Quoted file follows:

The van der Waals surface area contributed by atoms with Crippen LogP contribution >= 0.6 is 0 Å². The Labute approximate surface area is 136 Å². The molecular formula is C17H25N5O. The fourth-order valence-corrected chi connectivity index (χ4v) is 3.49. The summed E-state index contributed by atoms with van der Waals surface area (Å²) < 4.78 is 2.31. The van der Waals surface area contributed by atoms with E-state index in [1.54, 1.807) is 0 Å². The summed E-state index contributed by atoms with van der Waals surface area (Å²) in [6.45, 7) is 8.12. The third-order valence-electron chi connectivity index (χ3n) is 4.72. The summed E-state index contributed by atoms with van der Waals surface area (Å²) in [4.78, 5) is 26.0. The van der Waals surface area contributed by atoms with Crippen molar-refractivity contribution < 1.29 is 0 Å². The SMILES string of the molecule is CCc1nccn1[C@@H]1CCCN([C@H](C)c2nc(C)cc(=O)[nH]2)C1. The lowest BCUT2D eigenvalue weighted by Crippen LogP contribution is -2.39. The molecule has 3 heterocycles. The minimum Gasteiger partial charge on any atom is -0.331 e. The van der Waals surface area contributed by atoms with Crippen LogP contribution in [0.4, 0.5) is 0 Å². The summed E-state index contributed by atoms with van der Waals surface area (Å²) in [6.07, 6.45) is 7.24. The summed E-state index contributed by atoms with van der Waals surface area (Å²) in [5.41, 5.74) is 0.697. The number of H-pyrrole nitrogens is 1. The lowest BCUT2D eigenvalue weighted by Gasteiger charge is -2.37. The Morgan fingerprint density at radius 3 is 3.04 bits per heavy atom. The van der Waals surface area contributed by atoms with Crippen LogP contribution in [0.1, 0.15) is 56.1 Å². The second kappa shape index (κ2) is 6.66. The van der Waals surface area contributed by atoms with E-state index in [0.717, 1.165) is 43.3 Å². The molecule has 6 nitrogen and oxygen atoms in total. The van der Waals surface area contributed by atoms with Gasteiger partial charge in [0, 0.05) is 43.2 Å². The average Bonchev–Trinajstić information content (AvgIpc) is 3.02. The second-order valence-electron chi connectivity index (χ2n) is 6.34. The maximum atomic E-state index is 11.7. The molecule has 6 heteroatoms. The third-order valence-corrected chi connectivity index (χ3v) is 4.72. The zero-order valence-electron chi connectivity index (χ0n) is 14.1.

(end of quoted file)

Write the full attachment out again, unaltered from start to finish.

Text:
The van der Waals surface area contributed by atoms with Crippen LogP contribution >= 0.6 is 0 Å². The Labute approximate surface area is 136 Å². The molecular formula is C17H25N5O. The fourth-order valence-corrected chi connectivity index (χ4v) is 3.49. The summed E-state index contributed by atoms with van der Waals surface area (Å²) < 4.78 is 2.31. The van der Waals surface area contributed by atoms with E-state index in [1.54, 1.807) is 0 Å². The summed E-state index contributed by atoms with van der Waals surface area (Å²) in [6.45, 7) is 8.12. The third-order valence-electron chi connectivity index (χ3n) is 4.72. The summed E-state index contributed by atoms with van der Waals surface area (Å²) in [4.78, 5) is 26.0. The van der Waals surface area contributed by atoms with Crippen molar-refractivity contribution < 1.29 is 0 Å². The SMILES string of the molecule is CCc1nccn1[C@@H]1CCCN([C@H](C)c2nc(C)cc(=O)[nH]2)C1. The lowest BCUT2D eigenvalue weighted by Crippen LogP contribution is -2.39. The molecule has 3 heterocycles. The minimum Gasteiger partial charge on any atom is -0.331 e. The van der Waals surface area contributed by atoms with Crippen LogP contribution in [0.4, 0.5) is 0 Å². The summed E-state index contributed by atoms with van der Waals surface area (Å²) in [6.07, 6.45) is 7.24. The summed E-state index contributed by atoms with van der Waals surface area (Å²) in [5.41, 5.74) is 0.697. The number of H-pyrrole nitrogens is 1. The lowest BCUT2D eigenvalue weighted by Gasteiger charge is -2.37. The Morgan fingerprint density at radius 3 is 3.04 bits per heavy atom. The van der Waals surface area contributed by atoms with Crippen LogP contribution in [0.1, 0.15) is 56.1 Å². The second kappa shape index (κ2) is 6.66. The van der Waals surface area contributed by atoms with E-state index in [0.717, 1.165) is 43.3 Å². The molecule has 6 nitrogen and oxygen atoms in total. The van der Waals surface area contributed by atoms with Gasteiger partial charge in [0, 0.05) is 43.2 Å². The average Bonchev–Trinajstić information content (AvgIpc) is 3.02. The second-order valence-electron chi connectivity index (χ2n) is 6.34. The maximum atomic E-state index is 11.7. The molecule has 6 heteroatoms. The third-order valence-corrected chi connectivity index (χ3v) is 4.72. The zero-order valence-electron chi connectivity index (χ0n) is 14.1.